A popular response to fasting in Ramadan, often acknowledged with its innocent humor, tends to be – “Not even water?” While Muslims observing the holy month go about nodding to this inquiry, we often escape a far more profound and piercing question that would arise if the same people saw how we broke this heroic feat at the Iftar feast: “All to yourself?”
Ramadan, it turns out, is a month ripe for business opportunities, especially for those involved in the trade of food, drinks, and experiences. In cities such as Dubai where I reside, people are quick to call out communication material that takes the Iftar experience out of a decadent dream book to retrofit within the holy month. The result is a clumsy advertisement living the twilight existence of consumerism and spirituality, a message caught between the confusions of dawn and dusk.
A veteran journalist recently revealed the litany of press releases he receives couched in “Ramadan Specials”. He stated: “Flash your best smile at Iftar parties with special Ramadan offers on dental implants,” and whilst he excused what looked like poorly thought literature, he was treated like some expert talk on what Ramadan is – “all about Shisha, socializing and playing cards.” I’m sure they were referring to menu cards, no? Well…
While we allow for fluidity in rituals and traditions so that people of all faiths observe and admire the unique concept of Iftar, Iftar actually risks plunging into a soup of obscurity. Iftar, though referring to the meal taken to conclude one’s fast at sunset, is in essence the celebration of a moment. A moment that wraps a day’s spiritual endeavors at a humble table filled by servants of the religion and its God whose inspiration they seek. It is a rare moment of abundance that brings the devout closest to letting go of a deprived state. But this is unlike the consumerist notions of abundance and deprivation, here they are rich in the state of deprivation, and only richer when abundance stares from the plate of dates and fruits. The parched throats that restrained a drop are now cleared for the gush.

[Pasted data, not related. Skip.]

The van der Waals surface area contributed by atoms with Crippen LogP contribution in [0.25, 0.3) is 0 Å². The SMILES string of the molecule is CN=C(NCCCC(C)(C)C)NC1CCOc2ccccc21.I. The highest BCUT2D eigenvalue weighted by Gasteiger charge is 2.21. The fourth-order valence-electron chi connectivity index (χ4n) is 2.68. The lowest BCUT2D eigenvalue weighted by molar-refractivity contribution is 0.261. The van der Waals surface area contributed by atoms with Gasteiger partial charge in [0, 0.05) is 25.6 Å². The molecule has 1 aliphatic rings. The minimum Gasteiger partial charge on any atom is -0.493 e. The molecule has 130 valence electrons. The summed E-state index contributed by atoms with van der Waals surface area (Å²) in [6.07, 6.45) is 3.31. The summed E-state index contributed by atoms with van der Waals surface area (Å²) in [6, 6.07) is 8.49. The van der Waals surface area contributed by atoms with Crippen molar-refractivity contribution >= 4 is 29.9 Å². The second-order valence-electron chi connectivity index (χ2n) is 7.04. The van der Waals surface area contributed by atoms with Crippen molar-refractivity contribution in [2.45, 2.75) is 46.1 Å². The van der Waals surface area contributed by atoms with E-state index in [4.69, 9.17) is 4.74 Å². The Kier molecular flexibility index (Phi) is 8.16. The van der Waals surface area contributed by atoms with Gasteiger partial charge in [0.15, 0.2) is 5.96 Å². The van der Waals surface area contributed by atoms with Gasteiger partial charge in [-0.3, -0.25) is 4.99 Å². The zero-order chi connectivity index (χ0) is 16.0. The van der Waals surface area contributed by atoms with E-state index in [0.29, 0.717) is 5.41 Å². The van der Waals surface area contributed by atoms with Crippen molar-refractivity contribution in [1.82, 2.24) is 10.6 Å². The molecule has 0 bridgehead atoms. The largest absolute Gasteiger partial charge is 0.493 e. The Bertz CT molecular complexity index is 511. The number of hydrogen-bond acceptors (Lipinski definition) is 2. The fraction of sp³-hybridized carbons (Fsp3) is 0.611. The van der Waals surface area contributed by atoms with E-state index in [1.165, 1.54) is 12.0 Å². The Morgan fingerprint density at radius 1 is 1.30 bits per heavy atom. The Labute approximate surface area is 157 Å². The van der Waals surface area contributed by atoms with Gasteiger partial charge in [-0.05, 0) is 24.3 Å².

When the same meal takes on the image of royal luxury – in practice or in press releases – it is rendered impoverished. An ideal Iftar can never be that which spreads over endless and overflowing plates, interspersed with magnificent cutlery that chink against each other. Rather, an ideal Iftar sees people – the rich, poor, perfumed, and perspiring – brush against each other to patiently fill their stomach’s due. It’s an extension of the sacred rituals of prayer and communal living, not a diversion from it.
A moment of Iftar brings us closer to ourselves. It helps us return to the light within, rather than the most sumptuous part of the buffet section. As we undertake the journey of reflection and refinement in Ramadan – a month marked more by giving than by consuming – we might as well wonder what maketh a grand and decadent Iftar. We need to ask if Iftar is a meal that’s best enjoyed by those who’d praise us in social circles, or a charitable moment appreciated by those who’d remember us in prayers.
The question is best answered right now, in this very month, when we’re already tasked with responding to the cardinal question: “Not even water?”
This article was written by Rehmatullah Sheikh.